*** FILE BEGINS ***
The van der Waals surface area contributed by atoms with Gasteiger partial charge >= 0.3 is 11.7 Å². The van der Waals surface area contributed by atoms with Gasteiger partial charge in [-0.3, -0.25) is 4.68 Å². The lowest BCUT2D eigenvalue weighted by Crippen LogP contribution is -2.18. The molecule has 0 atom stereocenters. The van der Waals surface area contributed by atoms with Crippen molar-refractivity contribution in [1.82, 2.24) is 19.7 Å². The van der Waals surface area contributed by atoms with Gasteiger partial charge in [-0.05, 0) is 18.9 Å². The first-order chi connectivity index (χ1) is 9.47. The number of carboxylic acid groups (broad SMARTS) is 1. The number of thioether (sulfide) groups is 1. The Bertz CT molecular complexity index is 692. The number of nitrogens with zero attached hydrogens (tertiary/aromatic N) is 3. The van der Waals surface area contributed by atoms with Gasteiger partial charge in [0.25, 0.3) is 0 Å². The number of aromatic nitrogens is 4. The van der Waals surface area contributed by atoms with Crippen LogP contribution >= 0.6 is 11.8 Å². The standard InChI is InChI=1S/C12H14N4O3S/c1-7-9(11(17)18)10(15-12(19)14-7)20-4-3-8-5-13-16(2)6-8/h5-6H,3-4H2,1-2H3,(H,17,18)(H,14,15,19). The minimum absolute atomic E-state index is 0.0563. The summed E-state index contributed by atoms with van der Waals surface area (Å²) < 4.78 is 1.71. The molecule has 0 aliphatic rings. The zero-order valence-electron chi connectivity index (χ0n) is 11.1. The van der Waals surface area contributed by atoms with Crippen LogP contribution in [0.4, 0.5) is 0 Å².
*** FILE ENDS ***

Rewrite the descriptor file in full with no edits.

The van der Waals surface area contributed by atoms with Gasteiger partial charge >= 0.3 is 11.7 Å². The van der Waals surface area contributed by atoms with Gasteiger partial charge in [-0.3, -0.25) is 4.68 Å². The lowest BCUT2D eigenvalue weighted by Crippen LogP contribution is -2.18. The molecule has 0 atom stereocenters. The van der Waals surface area contributed by atoms with Crippen molar-refractivity contribution in [1.82, 2.24) is 19.7 Å². The van der Waals surface area contributed by atoms with Gasteiger partial charge in [-0.05, 0) is 18.9 Å². The first-order chi connectivity index (χ1) is 9.47. The number of carboxylic acid groups (broad SMARTS) is 1. The number of thioether (sulfide) groups is 1. The Bertz CT molecular complexity index is 692. The number of nitrogens with zero attached hydrogens (tertiary/aromatic N) is 3. The van der Waals surface area contributed by atoms with Gasteiger partial charge in [0.25, 0.3) is 0 Å². The number of aromatic nitrogens is 4. The van der Waals surface area contributed by atoms with Crippen LogP contribution >= 0.6 is 11.8 Å². The standard InChI is InChI=1S/C12H14N4O3S/c1-7-9(11(17)18)10(15-12(19)14-7)20-4-3-8-5-13-16(2)6-8/h5-6H,3-4H2,1-2H3,(H,17,18)(H,14,15,19). The minimum absolute atomic E-state index is 0.0563. The summed E-state index contributed by atoms with van der Waals surface area (Å²) < 4.78 is 1.71. The molecule has 0 aliphatic rings. The zero-order valence-electron chi connectivity index (χ0n) is 11.1. The van der Waals surface area contributed by atoms with Crippen LogP contribution in [0.4, 0.5) is 0 Å².